ther activities were noted at Blessed Sacrament in 1912. The Knights of Columbus proposed to institute a council in Ontario on 18 August 1912, but subsequently the date was changed to September 1. On that day, Snake River Council #1656 was inaugurated with thirty-five members. In mid September, a new Baptismal font was installed in the Baptistery of the church. On October 6, Bishop O’Reilly conferred the Sacrament of Confirmation on a class of 35 children and adults. This was the first time Confirmation was administered in Ontario. On this visit, Bishop O’Reilly separated the missions of Malheur County from Ontario. He appointed Father Bishop to be in charge of these missions, with his residence moved to Vale. As a result, Fr. Campo was assigned the duties as hospital chaplain as well as pastor in Ontario.
Bishop O’Reilly was transferred to the See of Lincoln, Nebraska in August of 1919. Father Campo accompanied him and was incardinated in that diocese. The Rev. Joseph Francis McGrath, pastor of St. Patrick’s Church, Tacoma, Washington, succeeded Bishop O’Reilly. At the time of the consecration of Bishop McGrath, there were 16 parishes, 15 diocesan priests, 10 priests of religious orders, and a Catholic population of 6,809 in the Baker Diocese.
Because of the departure of Father Campo, Father J.H. Maloney was temporary administrator to the parish of Ontario from June of 1919 to November of that year when Father P.J. Stack was appointed pastor. On the nomination of Father E. J. Kelly to the Bishopric of Boise in 1928, Father Stack was transferred to Baker as Chancellor of the Diocese of Baker City, and replaced Father Kelly as the chaplain of St. Elizabeth Hospital. Bishop Kelly High School in Boise bears the name of the former priest from the Baker Diocese.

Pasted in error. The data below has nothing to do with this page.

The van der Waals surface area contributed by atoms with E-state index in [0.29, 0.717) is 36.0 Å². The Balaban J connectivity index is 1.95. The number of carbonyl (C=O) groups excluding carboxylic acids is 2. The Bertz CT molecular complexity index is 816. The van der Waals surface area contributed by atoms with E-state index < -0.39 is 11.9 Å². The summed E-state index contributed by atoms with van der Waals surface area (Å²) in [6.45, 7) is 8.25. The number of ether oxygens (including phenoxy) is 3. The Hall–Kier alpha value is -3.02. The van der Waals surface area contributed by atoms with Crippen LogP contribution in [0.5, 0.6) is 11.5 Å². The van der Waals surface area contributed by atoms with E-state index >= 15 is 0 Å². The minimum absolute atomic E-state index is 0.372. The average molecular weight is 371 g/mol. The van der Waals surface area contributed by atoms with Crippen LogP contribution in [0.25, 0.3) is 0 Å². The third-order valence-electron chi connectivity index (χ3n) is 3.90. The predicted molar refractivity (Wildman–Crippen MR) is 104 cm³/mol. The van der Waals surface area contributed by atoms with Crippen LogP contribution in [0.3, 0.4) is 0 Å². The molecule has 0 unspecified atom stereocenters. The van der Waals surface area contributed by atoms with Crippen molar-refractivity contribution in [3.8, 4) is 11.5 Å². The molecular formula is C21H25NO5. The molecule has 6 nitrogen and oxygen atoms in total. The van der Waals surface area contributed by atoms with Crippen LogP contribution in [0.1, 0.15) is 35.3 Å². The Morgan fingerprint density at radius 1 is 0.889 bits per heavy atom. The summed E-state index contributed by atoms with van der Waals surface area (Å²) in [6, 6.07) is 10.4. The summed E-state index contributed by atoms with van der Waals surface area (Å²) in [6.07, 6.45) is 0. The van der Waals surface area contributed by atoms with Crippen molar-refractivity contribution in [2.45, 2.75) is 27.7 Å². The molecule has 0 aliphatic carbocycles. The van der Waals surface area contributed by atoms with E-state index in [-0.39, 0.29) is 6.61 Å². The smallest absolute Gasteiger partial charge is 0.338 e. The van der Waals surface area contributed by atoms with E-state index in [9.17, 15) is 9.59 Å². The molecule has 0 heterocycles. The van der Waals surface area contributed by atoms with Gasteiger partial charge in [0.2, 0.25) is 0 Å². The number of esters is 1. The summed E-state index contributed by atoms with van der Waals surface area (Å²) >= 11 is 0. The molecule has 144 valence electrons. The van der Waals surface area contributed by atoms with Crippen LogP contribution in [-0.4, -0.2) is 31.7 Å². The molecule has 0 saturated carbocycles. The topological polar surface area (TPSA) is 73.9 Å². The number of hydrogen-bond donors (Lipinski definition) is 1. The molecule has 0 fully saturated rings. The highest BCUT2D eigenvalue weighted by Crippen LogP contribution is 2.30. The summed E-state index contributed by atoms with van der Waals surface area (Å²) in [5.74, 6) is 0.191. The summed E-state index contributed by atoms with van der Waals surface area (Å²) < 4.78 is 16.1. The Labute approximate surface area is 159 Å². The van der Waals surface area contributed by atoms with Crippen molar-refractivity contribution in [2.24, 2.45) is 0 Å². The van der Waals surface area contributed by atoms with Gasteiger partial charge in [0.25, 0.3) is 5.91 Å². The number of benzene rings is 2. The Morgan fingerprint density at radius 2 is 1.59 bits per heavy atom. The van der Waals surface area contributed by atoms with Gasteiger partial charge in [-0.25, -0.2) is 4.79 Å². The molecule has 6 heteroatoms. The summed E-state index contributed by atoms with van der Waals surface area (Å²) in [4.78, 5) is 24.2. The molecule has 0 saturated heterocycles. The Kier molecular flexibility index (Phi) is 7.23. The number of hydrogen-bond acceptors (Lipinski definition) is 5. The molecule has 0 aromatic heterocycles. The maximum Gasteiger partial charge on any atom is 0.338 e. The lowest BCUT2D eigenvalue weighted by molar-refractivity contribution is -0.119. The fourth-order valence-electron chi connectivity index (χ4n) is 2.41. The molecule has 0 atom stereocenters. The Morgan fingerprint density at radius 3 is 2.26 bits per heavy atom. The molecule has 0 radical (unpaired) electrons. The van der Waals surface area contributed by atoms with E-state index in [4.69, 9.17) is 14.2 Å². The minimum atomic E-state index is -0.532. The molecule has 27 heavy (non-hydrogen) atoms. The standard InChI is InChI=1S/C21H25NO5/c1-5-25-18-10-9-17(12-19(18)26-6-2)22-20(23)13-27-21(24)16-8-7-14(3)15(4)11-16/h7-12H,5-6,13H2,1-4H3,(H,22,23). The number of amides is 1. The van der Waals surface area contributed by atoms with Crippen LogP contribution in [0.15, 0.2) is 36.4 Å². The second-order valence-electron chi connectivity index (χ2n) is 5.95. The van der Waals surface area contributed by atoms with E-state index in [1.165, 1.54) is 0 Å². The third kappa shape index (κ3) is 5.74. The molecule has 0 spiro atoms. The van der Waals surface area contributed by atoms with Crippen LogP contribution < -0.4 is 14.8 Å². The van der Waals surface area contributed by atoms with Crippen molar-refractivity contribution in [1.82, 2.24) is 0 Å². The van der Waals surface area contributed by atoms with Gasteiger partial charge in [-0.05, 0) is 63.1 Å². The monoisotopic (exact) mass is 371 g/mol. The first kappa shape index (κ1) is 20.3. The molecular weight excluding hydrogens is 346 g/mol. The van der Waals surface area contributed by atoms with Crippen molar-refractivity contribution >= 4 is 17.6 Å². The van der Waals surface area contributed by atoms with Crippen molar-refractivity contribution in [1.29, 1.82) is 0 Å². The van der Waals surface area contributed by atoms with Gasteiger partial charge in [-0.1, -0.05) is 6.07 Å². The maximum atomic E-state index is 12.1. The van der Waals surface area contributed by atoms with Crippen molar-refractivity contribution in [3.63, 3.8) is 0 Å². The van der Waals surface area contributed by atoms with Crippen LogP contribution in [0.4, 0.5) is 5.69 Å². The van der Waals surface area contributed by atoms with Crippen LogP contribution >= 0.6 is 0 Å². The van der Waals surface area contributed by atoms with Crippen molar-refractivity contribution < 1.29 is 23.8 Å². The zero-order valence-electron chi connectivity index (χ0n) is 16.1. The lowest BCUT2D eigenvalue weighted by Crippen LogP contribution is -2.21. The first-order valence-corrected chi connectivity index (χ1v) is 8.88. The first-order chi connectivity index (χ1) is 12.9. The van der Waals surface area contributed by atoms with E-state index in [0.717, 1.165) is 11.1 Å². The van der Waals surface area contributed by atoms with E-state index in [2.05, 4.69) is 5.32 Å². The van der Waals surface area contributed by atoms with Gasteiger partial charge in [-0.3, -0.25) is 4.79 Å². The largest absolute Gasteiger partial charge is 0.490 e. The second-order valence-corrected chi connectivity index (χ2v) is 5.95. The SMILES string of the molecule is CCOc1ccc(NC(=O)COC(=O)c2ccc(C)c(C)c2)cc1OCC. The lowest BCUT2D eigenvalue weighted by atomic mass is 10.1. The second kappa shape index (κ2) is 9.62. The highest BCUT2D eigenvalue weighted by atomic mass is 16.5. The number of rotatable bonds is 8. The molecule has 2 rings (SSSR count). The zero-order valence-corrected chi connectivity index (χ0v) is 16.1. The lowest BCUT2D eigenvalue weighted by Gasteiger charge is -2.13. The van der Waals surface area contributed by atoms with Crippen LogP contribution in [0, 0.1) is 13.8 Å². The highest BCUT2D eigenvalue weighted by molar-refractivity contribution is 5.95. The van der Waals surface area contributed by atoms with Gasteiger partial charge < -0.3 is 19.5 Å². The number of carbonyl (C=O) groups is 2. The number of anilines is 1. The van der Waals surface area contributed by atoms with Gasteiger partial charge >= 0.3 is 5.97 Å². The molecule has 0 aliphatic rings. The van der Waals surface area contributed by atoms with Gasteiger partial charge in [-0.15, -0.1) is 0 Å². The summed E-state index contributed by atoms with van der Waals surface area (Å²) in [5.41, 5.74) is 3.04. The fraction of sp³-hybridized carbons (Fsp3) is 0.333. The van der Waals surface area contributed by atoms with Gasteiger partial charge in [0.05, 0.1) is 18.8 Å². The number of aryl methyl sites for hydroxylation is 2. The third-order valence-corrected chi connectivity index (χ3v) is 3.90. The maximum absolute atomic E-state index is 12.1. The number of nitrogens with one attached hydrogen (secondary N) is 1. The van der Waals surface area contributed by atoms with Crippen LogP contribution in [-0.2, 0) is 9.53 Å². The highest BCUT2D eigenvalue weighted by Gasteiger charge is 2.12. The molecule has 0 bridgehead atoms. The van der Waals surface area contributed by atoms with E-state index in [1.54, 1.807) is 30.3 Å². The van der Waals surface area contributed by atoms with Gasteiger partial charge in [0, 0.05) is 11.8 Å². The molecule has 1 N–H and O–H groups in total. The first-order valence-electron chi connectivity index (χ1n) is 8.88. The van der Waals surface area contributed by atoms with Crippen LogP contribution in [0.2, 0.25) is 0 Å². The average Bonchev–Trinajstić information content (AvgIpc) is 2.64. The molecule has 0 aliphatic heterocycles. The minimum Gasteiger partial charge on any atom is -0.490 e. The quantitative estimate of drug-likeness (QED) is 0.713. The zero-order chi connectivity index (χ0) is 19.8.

Father M. J. Dalton succeeded Father Stack as Pastor of Ontario on February 22, 1928. Father Dalton remodeled the interior of the rectory in the summer and fall of that year. Bishop McGrath administered the Sacrament of Confirmation on Rosary Sunday 1928 to a class of 23 children and 12 adults. Five of the adults were recent converts to Catholicism. Later that year, Father Dalton organized a committee of the men of the parish to take charge of the local St. John’s Catholic Cemetery (currently known as Sunset Cemetery). The actual date of the opening of the cemetery is not known. The earliest grave is that of a nun, Sister Mary Luke O.P., who died in 1913. The cemetery remained as property of the parish until the 1960’s, when a combination of expensive upkeep as well as a lack of volunteers to run the cemetery led to the decision to turn the cemetery over to the City of Ontario. Recently, repairs have been made to a statue of Jesus and some of the older grave sites which had been obscured by overgrown shrubs. Several groups, including St. Alphonsus Medical Center, the Ontario and Fruitland Knights of Columbus and Blessed Sacrament Altar Society and Hispanic Ministry combined resources to build a memorial vault for the remains of premature babies. It provides a fitting place for families to come to mourn the loss of their unborn children.
Other Activities; the Knights of Columbus ....